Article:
1840 - The bobbin factory at the first falls of the Piscassic. After the fires the business was rebuilt under Mr. LaFayette Hall and became the successful nut & bolt factory. This building housed a forge and was destroyed three more times by fire in 1876, 1877, and in 1885. After the last fire, Mr. Hall retired. The building site reverted to the Town and is occupied by the present Water Treatment and Pump Station.
1857 – Burning of Mill 2 in the mill yard of the NMCo.
Nellie Palmer George was 16 years old at the time of the fire, but she witnessed it and wrote the details in “The Big Fire” in her book Old Newmarket. Much of her description is here.
About 10 a.m. on the 6th day of February, 1866, town bells signaled a fire. It turned out to be a disastrous fire destroying a major part of the village. The fire was first discovered in a barn belonging to Lucy Maria Watson, near the Boston and Maine Railroad depot. This barn was surrounded by houses and other outbuildings in close proximity. Although the day was mild with no wind, the fire soon spread by burning wooden shingles tossed by the force of the fire itself, and the spread raged with considerable fury.
Six dwelling-houses, two barns, a large paint-shop and wood-house, with other out-buildings, were burned here. The fire and cinders were blown to near the center of the village on Water Street, where four stores, containing several tailor-shops and tenements, were destroyed. After it was determined that the fire had jumped and threatened the whole village, a telegram was sent out for help to Dover, Exeter and Portsmouth. Within 20 minutes a fire company from Dover with a steamer was here from that city, a distance of nine miles. This town had only two hand engines, and without this quick assistance from Dover a large part of the village would have been completely destroyed.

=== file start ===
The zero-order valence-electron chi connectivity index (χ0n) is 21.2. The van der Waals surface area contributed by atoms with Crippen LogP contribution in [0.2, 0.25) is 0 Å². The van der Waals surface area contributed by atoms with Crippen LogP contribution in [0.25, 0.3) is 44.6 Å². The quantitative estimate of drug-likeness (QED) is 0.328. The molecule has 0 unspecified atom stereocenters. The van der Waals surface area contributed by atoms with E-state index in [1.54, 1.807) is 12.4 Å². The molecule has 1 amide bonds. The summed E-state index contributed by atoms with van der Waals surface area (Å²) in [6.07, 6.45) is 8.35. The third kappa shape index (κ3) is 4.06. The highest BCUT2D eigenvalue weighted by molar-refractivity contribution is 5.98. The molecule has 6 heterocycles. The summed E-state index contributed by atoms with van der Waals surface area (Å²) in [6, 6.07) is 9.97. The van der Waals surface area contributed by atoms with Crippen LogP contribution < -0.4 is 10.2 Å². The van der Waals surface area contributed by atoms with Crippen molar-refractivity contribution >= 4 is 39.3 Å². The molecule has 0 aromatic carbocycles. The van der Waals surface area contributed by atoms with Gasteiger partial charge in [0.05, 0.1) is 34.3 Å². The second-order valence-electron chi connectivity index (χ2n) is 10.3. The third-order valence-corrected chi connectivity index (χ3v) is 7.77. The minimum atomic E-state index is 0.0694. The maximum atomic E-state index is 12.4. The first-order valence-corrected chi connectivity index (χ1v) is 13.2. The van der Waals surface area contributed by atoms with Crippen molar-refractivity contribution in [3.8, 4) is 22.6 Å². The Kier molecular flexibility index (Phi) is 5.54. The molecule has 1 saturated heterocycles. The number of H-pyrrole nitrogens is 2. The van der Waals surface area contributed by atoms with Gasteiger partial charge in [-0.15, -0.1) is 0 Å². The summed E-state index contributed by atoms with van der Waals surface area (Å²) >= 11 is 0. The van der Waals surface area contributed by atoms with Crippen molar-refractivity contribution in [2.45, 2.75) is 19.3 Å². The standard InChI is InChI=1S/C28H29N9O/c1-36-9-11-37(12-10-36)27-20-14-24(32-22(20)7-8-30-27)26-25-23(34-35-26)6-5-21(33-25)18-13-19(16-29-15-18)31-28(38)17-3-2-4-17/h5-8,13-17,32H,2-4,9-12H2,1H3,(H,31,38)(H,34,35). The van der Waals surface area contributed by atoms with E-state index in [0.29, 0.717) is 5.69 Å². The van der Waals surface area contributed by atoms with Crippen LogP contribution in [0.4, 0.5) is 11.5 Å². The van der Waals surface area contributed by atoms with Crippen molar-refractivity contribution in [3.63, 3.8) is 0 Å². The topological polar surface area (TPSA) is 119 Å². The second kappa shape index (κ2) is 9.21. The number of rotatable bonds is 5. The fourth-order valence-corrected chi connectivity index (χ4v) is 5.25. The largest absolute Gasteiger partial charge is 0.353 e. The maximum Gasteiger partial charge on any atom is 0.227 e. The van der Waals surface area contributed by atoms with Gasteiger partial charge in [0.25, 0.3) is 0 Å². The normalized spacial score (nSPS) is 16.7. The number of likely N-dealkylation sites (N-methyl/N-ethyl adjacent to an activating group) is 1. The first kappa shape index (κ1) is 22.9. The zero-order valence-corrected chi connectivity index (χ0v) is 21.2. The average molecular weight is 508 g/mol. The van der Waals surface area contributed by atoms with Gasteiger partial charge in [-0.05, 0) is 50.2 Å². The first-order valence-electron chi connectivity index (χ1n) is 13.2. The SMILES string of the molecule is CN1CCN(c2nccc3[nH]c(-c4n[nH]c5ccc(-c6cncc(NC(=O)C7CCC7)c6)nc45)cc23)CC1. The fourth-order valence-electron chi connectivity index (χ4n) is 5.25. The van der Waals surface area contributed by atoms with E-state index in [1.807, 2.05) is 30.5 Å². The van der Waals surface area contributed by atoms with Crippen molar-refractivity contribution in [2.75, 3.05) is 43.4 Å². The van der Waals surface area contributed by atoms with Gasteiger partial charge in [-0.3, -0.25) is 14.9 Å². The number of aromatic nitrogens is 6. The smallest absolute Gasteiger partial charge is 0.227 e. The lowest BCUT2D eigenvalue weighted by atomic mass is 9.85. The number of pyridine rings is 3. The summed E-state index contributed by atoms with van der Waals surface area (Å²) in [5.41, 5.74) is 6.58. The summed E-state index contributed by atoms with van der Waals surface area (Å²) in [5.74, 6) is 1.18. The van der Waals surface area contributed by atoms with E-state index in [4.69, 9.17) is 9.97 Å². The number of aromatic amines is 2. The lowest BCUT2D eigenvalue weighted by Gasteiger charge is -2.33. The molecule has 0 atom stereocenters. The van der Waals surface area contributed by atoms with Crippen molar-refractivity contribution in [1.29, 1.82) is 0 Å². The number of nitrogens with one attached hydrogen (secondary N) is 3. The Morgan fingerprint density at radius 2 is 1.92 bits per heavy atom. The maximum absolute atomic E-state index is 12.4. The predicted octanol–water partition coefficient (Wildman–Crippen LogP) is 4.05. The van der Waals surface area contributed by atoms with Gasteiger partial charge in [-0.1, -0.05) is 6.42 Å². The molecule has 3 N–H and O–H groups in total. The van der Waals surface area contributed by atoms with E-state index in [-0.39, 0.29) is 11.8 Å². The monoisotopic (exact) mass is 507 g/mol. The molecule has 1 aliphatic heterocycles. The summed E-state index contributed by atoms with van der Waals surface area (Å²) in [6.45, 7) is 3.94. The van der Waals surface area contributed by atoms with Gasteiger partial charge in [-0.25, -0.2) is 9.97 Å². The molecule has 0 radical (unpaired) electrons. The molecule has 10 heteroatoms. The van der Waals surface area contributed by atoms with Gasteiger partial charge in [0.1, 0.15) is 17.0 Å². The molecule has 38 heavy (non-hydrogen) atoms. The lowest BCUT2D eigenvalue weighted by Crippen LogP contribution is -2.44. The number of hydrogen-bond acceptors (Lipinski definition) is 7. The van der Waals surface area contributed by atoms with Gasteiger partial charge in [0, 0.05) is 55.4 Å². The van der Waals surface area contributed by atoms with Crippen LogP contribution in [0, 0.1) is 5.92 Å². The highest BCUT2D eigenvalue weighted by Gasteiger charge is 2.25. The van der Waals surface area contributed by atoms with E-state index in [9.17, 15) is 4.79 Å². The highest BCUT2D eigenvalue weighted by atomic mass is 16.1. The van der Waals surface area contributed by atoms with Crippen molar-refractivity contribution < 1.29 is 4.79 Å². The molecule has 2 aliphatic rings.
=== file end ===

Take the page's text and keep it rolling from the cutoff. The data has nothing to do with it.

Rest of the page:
By the end of the fire every building from Tasker Lane to Depot Square and from Water Street to the Brick Creighton Block had been levelled. The two engines the Tiger No.1 and the Granite had labored all through the night and the crews were exhausted. Townspeople – men, women, and children formed long lines and continually passed buckets of water to keep the hand-tubs full.
Darkness came early hastened by the smoke; the only light was from the flares of flames. The village was crowded with villagers and strangers, most there to help, but some to watch; and some were drunk. A woman pursued by her drunken husband wielding an axe was protected by the crowd, and the man was forcibly detained until he sobered up.
When the fire was over, down on the Chapman Wharf jutting over the Lamprey was an empty barrel of rum with the head removed and a tin cup hanging from the rim. This had been accessible to all during the fire. All night the ashes of the burned-out building set up flares. The streets were patrolled by policemen and watchful citizens. The origin of the fire was never known.